Saturday, I helped the kids with their English homework: Julien learned all the days of the week while Alexia learnt basic phrases as well as who, what, when, etc. questions. Some of the grammar in Alexia’s notes (which the teacher wrote) was just horrible so I corrected it. I then spent the afternoon playing another game of Monopoly (I can pretty much go pro) and looking through the I Spy book. In the evening, we were watching the TV and one of those ‘You decide’ commercials came on (except in this case, it was ‘Vous Decidez’) and it hit me that soon enough, these kids would be experimenting on alcohol, drugs, and going through all the problems that high school seems to bring. I mean, I was only 15 when I went to my first party and for Alexia, that’s in less than three years. It’s just so crazy to think that they’re so innocent now, but everything can change in a matter of years. It just makes me want to freeze the time now and keep them at this age forever cause the time goes by way too fast.

Today, it’s now Alexia who’s sick so she’s been carrying around a pail and lounging around all day. I’m scared that with everyone sick, I’m going to catch something and I don’t want that to happen. Today after lunch, the family is taking me to Paris to show me the sights! I hope everyone’s having a wonderful weekend!

Chasing Pavements – Adele

4 thoughts on “Chasing Pavements?

  1. Wow Janelle. I’m so proud of you for everything you are experiencing with those kids, and also your insight to their innocence, much how we felt about you as you got older. You are so amazing. I love hearing about your adventures. Can’t wait to hear about Paris. Love you. xoxoxo.Mom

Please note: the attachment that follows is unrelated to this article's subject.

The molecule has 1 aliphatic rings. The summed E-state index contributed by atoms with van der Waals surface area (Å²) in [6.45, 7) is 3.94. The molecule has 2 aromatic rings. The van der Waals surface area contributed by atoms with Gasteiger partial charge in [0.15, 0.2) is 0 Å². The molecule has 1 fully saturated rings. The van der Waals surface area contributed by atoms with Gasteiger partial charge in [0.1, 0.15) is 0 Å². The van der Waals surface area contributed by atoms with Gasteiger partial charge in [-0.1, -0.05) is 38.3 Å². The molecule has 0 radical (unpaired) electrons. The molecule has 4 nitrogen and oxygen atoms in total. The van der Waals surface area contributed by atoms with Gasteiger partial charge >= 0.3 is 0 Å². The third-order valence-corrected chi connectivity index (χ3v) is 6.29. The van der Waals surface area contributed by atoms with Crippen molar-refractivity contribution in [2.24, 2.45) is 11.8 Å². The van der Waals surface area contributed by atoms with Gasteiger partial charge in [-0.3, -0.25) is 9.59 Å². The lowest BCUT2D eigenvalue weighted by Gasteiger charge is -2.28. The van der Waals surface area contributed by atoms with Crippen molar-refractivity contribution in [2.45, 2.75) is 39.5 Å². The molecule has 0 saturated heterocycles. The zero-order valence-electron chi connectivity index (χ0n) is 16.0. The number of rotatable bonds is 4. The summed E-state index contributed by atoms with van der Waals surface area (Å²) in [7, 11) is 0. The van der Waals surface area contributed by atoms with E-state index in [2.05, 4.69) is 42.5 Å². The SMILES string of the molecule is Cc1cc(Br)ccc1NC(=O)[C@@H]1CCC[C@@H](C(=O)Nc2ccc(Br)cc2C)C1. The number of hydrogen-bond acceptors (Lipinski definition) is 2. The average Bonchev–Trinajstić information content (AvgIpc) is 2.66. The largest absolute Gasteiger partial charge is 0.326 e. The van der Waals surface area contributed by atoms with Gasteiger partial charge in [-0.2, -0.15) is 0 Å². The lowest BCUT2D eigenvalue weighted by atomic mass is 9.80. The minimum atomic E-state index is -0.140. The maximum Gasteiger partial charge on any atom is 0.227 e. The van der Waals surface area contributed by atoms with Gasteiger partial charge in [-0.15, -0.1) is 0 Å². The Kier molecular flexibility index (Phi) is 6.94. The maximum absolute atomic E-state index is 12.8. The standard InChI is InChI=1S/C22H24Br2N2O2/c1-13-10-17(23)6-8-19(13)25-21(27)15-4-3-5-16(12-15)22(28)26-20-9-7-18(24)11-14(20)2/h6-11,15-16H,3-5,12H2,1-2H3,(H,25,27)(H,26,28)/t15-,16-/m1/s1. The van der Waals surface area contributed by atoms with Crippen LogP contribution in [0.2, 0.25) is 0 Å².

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  2. wow, your mom felt about your innocense being DESTROYED IN THE FLAMES OF HELL. naaat. How cute though. Yeah, this was a great journal entry. I am salivating for more MEAT! Sounds like your having a lovely time, we miss you greatly, however I am sure I will be seeing you soon. P.S. I am going to buy a MacBook Pro.yeaaaaaaLove,Ben

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  3. p.s. “Baptiste” means “to dip; baptise”…referring to John the Baptist from bible ages. As a pastor I thought it was my duty to throw that out there.Blessings to you child of God,Ben

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  4. 1) These kids sound like my kind of people2) Ew, mustard3) Burgers are SO good when made in a frying pan. That’s how my mummy makes them.4) I’m so happy you’re feeling satisfied and relieved from all the stresses that North America has to offer.5) Just got OWNED by a physics lab, but it was really fun. My heart was racing at about 190 BPM though, cause there’s a time limit. My partner reminded me of you, except she’s not like you in ANY way. So I don’t know why I was reminded…6) LOVE YOU!